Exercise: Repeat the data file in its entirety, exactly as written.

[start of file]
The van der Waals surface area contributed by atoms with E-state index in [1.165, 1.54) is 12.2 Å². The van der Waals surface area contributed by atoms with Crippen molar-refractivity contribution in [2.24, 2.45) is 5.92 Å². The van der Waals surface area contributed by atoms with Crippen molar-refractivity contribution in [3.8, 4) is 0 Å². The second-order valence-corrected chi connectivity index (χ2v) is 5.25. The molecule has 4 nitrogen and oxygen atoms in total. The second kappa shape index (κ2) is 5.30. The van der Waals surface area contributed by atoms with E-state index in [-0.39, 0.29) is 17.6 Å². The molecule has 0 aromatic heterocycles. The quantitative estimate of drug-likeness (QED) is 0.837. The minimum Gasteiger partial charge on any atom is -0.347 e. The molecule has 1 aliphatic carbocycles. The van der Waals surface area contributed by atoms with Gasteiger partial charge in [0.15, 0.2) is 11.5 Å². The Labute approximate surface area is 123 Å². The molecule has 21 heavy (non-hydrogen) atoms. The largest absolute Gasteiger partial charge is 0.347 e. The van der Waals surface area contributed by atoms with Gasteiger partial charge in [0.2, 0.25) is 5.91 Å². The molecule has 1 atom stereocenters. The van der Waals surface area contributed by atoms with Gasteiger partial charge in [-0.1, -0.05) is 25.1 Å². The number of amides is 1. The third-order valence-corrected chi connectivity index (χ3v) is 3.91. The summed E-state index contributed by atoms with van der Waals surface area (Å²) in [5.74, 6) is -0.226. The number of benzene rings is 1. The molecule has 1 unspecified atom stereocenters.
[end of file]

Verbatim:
The van der Waals surface area contributed by atoms with E-state index in [1.165, 1.54) is 12.2 Å². The van der Waals surface area contributed by atoms with Crippen molar-refractivity contribution in [2.24, 2.45) is 5.92 Å². The van der Waals surface area contributed by atoms with Crippen molar-refractivity contribution in [3.8, 4) is 0 Å². The second-order valence-corrected chi connectivity index (χ2v) is 5.25. The molecule has 4 nitrogen and oxygen atoms in total. The second kappa shape index (κ2) is 5.30. The van der Waals surface area contributed by atoms with E-state index in [-0.39, 0.29) is 17.6 Å². The molecule has 0 aromatic heterocycles. The quantitative estimate of drug-likeness (QED) is 0.837. The minimum Gasteiger partial charge on any atom is -0.347 e. The molecule has 1 aliphatic carbocycles. The van der Waals surface area contributed by atoms with Gasteiger partial charge in [0.15, 0.2) is 11.5 Å². The Labute approximate surface area is 123 Å². The molecule has 21 heavy (non-hydrogen) atoms. The largest absolute Gasteiger partial charge is 0.347 e. The van der Waals surface area contributed by atoms with Gasteiger partial charge in [0.2, 0.25) is 5.91 Å². The molecule has 1 atom stereocenters. The van der Waals surface area contributed by atoms with Gasteiger partial charge in [-0.1, -0.05) is 25.1 Å². The number of amides is 1. The third-order valence-corrected chi connectivity index (χ3v) is 3.91. The summed E-state index contributed by atoms with van der Waals surface area (Å²) in [5.74, 6) is -0.226. The number of benzene rings is 1. The molecule has 1 unspecified atom stereocenters.